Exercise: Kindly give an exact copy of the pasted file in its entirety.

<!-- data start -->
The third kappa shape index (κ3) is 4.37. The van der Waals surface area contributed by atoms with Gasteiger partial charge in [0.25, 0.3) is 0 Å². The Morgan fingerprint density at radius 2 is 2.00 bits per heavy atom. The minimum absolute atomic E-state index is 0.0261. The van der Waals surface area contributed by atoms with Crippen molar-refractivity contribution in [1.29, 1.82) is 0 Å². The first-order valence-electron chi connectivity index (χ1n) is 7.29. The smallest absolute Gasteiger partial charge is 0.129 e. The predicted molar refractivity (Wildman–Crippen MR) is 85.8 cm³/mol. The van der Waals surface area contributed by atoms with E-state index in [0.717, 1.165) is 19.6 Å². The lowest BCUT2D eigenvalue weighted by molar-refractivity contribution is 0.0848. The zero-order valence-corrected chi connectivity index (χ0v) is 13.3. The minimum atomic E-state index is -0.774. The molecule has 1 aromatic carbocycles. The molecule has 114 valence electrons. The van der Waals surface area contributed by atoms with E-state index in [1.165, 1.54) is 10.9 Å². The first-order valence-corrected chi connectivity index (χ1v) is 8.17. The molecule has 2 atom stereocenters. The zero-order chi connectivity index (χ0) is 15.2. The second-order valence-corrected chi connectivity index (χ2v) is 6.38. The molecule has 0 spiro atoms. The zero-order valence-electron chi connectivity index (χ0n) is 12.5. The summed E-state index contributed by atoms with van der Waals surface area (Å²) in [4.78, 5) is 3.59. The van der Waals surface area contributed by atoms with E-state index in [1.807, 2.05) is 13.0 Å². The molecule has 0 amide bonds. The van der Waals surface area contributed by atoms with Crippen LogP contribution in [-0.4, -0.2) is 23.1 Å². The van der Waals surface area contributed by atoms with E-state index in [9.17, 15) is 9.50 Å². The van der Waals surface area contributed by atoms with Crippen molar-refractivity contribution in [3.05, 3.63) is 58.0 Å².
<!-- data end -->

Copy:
The third kappa shape index (κ3) is 4.37. The van der Waals surface area contributed by atoms with Gasteiger partial charge in [0.25, 0.3) is 0 Å². The Morgan fingerprint density at radius 2 is 2.00 bits per heavy atom. The minimum absolute atomic E-state index is 0.0261. The van der Waals surface area contributed by atoms with Crippen molar-refractivity contribution in [1.29, 1.82) is 0 Å². The first-order valence-electron chi connectivity index (χ1n) is 7.29. The smallest absolute Gasteiger partial charge is 0.129 e. The predicted molar refractivity (Wildman–Crippen MR) is 85.8 cm³/mol. The van der Waals surface area contributed by atoms with E-state index in [0.717, 1.165) is 19.6 Å². The lowest BCUT2D eigenvalue weighted by molar-refractivity contribution is 0.0848. The zero-order valence-corrected chi connectivity index (χ0v) is 13.3. The minimum atomic E-state index is -0.774. The molecule has 1 aromatic carbocycles. The molecule has 114 valence electrons. The van der Waals surface area contributed by atoms with E-state index in [1.165, 1.54) is 10.9 Å². The first-order valence-corrected chi connectivity index (χ1v) is 8.17. The molecule has 2 atom stereocenters. The zero-order chi connectivity index (χ0) is 15.2. The second-order valence-corrected chi connectivity index (χ2v) is 6.38. The molecule has 0 spiro atoms. The zero-order valence-electron chi connectivity index (χ0n) is 12.5. The summed E-state index contributed by atoms with van der Waals surface area (Å²) in [4.78, 5) is 3.59. The van der Waals surface area contributed by atoms with E-state index in [1.807, 2.05) is 13.0 Å². The molecule has 0 amide bonds. The van der Waals surface area contributed by atoms with Crippen LogP contribution in [-0.4, -0.2) is 23.1 Å². The van der Waals surface area contributed by atoms with E-state index in [9.17, 15) is 9.50 Å². The van der Waals surface area contributed by atoms with Crippen molar-refractivity contribution in [3.05, 3.63) is 58.0 Å².